Let us begin anew, if only to unfold the argument one last time. “It is through
the prevention of motion that space enters history,” argues Reviel Netz in the
opening to Barbed Wire.
Deﬁne, on the two- dimensional surface of the earth, lines across which
motion is to be prevented, and you have one of the key themes of history.
With a closed line (i.e., a curve enclosing a ﬁgure), and the prevention of
motion from outside the line to its inside, you derive the idea of property.
With the same line, and the prevention of motion from inside to outside,
you derive the idea of prison. With an open line (i.e., a curve that does
not enclose a ﬁgure), and the prevention of motion in either direction, you
derive the idea of border. Properties, prisons, borders: it is through the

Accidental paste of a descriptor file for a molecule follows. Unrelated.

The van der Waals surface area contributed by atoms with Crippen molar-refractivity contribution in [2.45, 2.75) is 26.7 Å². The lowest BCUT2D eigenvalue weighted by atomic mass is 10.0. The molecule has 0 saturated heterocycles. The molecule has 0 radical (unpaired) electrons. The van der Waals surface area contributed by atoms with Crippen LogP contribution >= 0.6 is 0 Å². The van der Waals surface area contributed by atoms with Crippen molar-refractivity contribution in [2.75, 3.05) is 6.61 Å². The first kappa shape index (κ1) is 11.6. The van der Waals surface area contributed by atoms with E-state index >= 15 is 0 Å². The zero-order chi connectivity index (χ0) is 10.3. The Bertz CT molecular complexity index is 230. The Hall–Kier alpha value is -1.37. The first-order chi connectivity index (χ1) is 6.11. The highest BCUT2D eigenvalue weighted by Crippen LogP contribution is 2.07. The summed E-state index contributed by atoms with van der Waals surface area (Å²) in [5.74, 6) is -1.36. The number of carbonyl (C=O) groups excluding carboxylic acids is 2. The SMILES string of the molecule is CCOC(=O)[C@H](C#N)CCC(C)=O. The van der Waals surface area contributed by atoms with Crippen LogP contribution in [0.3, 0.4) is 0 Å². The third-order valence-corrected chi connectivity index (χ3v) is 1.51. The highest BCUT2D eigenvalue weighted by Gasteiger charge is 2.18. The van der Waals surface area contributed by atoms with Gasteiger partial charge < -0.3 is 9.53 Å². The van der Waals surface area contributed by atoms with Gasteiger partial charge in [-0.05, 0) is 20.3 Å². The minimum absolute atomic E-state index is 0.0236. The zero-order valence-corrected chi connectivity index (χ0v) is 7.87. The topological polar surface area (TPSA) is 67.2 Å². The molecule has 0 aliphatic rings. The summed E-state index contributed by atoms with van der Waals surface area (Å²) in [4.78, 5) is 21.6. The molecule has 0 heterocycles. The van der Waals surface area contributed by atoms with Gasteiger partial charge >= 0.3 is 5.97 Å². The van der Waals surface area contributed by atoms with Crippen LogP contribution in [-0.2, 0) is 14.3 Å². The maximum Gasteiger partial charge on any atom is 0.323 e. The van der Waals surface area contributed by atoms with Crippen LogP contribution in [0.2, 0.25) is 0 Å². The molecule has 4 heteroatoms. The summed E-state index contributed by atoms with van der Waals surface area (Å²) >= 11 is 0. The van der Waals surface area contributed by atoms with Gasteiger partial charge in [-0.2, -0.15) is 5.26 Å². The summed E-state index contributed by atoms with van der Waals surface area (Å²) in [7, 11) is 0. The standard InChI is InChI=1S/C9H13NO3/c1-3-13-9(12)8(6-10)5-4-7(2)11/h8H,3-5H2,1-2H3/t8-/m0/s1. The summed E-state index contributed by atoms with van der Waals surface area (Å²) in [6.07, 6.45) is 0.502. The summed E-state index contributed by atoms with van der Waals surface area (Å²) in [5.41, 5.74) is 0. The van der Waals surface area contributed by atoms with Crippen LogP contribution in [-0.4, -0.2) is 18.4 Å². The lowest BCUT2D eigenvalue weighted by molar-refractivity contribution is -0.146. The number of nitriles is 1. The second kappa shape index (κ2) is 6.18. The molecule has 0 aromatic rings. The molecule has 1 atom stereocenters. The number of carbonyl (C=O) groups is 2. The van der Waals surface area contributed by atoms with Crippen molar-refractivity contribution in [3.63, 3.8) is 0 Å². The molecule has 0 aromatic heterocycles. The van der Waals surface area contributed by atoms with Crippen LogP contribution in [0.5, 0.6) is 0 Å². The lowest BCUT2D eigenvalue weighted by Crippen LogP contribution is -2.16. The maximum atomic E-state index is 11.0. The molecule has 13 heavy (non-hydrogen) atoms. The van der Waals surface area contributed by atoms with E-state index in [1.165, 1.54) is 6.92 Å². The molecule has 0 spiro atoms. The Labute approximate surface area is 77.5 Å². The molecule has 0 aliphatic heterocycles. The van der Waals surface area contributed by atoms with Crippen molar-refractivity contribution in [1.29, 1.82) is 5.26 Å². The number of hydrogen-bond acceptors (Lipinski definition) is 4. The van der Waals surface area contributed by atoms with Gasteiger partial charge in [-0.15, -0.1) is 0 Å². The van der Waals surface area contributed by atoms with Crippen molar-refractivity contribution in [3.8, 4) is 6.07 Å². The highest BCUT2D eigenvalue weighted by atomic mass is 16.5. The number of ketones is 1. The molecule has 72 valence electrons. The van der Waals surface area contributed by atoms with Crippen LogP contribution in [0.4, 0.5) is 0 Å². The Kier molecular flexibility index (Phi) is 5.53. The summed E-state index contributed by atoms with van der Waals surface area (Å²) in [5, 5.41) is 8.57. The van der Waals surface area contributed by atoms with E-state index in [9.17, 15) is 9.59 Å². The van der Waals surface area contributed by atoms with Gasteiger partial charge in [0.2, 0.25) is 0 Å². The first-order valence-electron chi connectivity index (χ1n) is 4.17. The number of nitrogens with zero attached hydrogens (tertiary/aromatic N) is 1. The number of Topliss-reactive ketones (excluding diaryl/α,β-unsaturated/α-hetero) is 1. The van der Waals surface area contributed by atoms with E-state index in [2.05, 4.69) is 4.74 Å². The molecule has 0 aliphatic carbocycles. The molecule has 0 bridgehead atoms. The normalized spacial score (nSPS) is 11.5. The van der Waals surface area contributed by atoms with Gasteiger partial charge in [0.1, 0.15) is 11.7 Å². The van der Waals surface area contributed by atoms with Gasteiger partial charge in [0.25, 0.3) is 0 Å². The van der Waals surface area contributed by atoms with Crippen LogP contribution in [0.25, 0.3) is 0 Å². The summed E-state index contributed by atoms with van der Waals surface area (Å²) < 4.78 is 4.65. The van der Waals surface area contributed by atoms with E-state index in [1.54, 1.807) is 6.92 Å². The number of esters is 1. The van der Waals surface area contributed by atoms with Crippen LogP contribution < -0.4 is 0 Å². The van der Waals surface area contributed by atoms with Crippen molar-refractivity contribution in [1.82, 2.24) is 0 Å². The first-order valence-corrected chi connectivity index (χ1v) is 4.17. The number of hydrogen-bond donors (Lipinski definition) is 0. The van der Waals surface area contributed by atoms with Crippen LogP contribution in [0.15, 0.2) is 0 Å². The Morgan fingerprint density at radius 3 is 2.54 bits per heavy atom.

prevention of motion that space enters history.1
Motion, Netz further argues, can be prevented along three main technologi-
cal lines: absolute material barriers, obstacles that make movement difﬁcult
and thus undesirable, or “purely symbolic deﬁnitions of limits” such as “a
yellow line painted on the pavement.” All, he claims, rely “on the potential
presence of force (where there is a yellow line, there are usually also police
nearby).”2 While Netz is undoubtedly right in claiming that force is often in-
volved in the regulation of movement, he might be too hasty in this sweeping
attachment of police to yellow lines (that is, of violence to symbolic systems of